A Holocaust survivor’s message to Whoopi Goldberg

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CHICAGO (NewsNation Now) — Holocaust survivor Lucy Lipiner is tossing her hat in the ring to be a guest on “The View.” 

Her request comes after co-host Whoopi Goldberg was suspended from the show Tuesday following her remarks about the genocide.

“I felt that I could probably help her learn a few things about Jewish people and (the) Jewish race,” Lipiner told NewsNation’s Marni Hughes.

The 88-year-old author of “Long Journey Home: A Young Girl’s Memoir of Surviving the Holocaust” pitched the idea of hopping on the daytime talk series via Twitter on Monday, a day before Goldberg was suspended.

In her first tweet, she wrote: “Hi @WhoopiGoldberg. My family was killed for not being white. Hitler & Nazis NEEDED to exterminate Jews because we weren’t ‘white enough’ for them. I’m happy to meet and educate you about what really happened in the Holocaust.”

About an hour later, Lipiner followed up with another tweet to the show. 

“I am a Holocaust survivor in NYC,” she said. “I might be 88-years-old but I have the energy to come on your show and talk to @WhoopiGoldberg and all the girls about the Holocaust. I think we can have a meaningful conversation together and heal wounds. DM me! Love, Lucy.”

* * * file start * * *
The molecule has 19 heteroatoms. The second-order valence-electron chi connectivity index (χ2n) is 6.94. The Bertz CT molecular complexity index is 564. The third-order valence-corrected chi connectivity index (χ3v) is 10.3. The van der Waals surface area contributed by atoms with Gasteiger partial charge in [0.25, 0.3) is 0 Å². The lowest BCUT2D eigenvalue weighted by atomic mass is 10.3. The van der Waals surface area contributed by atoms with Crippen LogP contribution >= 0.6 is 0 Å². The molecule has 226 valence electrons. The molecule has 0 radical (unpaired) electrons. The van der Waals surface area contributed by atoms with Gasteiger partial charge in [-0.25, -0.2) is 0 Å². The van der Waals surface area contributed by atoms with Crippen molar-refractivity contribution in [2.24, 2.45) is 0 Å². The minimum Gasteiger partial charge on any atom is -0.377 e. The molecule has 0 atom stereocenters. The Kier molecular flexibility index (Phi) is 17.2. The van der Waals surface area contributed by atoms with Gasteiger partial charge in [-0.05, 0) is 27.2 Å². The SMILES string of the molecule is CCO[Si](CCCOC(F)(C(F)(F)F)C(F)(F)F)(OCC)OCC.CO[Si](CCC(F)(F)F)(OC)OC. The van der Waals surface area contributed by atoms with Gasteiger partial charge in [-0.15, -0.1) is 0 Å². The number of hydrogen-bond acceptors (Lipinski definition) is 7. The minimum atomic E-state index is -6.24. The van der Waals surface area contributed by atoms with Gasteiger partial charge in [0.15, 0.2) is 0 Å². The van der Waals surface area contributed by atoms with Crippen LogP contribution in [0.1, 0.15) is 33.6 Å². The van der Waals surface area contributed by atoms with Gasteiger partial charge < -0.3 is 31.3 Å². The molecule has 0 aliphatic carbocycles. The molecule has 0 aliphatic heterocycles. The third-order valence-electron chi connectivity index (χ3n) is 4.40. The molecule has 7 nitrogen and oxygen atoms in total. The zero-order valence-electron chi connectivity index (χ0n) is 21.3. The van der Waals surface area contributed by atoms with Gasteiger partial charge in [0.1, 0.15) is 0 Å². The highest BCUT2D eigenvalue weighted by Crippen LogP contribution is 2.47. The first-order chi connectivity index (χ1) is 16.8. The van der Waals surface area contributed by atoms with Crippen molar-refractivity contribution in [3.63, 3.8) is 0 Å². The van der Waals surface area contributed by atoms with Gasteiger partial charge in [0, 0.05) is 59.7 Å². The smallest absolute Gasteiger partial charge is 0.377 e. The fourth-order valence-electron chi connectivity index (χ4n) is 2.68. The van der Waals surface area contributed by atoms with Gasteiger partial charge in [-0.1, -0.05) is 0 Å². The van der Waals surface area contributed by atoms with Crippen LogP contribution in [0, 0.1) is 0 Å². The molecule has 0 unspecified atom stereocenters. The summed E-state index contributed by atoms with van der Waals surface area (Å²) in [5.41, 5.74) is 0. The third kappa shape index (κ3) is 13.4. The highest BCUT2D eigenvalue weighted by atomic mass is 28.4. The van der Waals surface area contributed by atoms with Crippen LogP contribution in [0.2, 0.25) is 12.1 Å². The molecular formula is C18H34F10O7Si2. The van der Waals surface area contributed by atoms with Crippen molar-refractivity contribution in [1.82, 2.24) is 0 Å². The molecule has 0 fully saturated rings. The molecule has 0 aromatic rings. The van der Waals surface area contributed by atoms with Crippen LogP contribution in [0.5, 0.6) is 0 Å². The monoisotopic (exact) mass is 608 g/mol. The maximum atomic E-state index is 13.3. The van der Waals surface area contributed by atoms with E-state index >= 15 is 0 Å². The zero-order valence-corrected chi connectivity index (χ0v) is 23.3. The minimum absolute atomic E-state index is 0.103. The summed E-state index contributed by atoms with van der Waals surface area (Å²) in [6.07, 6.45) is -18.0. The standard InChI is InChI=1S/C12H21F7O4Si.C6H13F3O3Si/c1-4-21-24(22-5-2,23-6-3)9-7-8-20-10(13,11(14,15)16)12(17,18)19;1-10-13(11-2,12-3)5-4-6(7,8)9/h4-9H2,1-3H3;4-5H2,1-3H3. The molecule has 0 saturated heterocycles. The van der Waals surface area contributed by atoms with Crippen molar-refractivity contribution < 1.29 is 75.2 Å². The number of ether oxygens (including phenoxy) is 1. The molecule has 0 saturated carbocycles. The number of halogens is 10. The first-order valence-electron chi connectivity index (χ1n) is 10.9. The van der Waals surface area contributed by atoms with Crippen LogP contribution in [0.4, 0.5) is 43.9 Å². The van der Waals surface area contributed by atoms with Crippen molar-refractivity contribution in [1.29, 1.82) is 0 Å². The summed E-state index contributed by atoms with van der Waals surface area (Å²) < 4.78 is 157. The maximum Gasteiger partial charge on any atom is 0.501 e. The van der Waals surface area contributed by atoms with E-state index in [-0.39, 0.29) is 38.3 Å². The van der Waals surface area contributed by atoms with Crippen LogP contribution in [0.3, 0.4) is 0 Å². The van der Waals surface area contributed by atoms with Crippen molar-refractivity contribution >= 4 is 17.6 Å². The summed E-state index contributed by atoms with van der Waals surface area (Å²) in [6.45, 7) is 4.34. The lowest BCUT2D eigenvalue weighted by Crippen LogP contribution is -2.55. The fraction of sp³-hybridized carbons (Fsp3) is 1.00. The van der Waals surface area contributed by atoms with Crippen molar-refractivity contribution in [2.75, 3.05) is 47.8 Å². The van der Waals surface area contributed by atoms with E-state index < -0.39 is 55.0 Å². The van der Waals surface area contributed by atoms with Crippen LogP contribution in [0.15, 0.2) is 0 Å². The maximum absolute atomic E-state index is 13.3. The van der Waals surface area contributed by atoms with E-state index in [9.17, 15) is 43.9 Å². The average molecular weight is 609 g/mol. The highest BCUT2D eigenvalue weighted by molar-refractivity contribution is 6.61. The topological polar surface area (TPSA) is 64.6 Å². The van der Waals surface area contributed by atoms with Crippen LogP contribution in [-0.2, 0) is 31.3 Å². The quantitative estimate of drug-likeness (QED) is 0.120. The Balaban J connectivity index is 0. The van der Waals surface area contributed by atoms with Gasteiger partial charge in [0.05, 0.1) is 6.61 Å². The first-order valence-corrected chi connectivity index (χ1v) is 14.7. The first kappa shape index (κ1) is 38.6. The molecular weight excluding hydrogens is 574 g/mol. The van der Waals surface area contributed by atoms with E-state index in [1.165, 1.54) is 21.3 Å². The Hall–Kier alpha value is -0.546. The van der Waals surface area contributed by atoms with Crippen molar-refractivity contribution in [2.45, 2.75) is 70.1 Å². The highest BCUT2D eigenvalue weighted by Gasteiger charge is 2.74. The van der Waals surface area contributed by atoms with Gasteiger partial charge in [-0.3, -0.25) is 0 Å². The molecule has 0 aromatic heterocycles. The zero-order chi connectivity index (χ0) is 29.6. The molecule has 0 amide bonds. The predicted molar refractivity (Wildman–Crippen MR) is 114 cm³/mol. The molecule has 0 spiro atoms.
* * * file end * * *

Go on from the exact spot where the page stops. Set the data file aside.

Lipiner’s tweets have since gone viral with more than 40,000 likes collectively. Lipiner said she was very disappointed when she heard Goldberg’s opinion about the Holocaust.

“What was very hurtful to me is to hear her say that it was white people fighting white people. Yes, Jewish people in most parts of Europe are white. But Jewish people are not all white. We are also black Jews and … Chinese Jews, Indian Jews. But we are a race.”

She continued, “And when she mentioned that, it was all about white people fighting white people … Jewish people and not fighting the Nazis. Nazis were trying and they were quite successful in exterminating Jewish people.” 

On Tuesday’s show, Goldberg did apologize for her comment. She said, “Words matter and mine are no exception. I regret my comments, as I said, and I stand corrected.” She also tweeted an apology.

Lipiner was born in Poland and fled with her family at the outbreak of World War II when she was six years old. She recalled the moment when her mother told her to pack their things.

“My mom came into our room, and she told us that we were going on a little vacation,” said Lipiner. “And she said, all your clothes are laid out here. And you must wear layers. It was still summer, September 1. She told us we have to wear two dresses, a pair of slacks, a sweater, a scarf, and a coat. I couldn’t understand why we needed to wear so much clothes.”

She said that was the last day she saw her home.

Lipiner’s said her father convinced the rest of her family to run away. Her aunts, uncles, and cousins traveled in a horse-drawn wagon for weeks before they reached the Soviet Union, on the eastern border of Poland.

“It was very difficult because we were always on the dirt roads,” she said. “They were tiny dirt roads because the Nazis were on major roads.”

Lipiner said she would like to join the show to offer her perspective about the Holocust. She said she would treat her appearance as a “teaching moment” so that she could correct the misconceptions about what happened during that time period. 

An estimated 6 million Jews were killed by Nazis over the course of the Holocaust.

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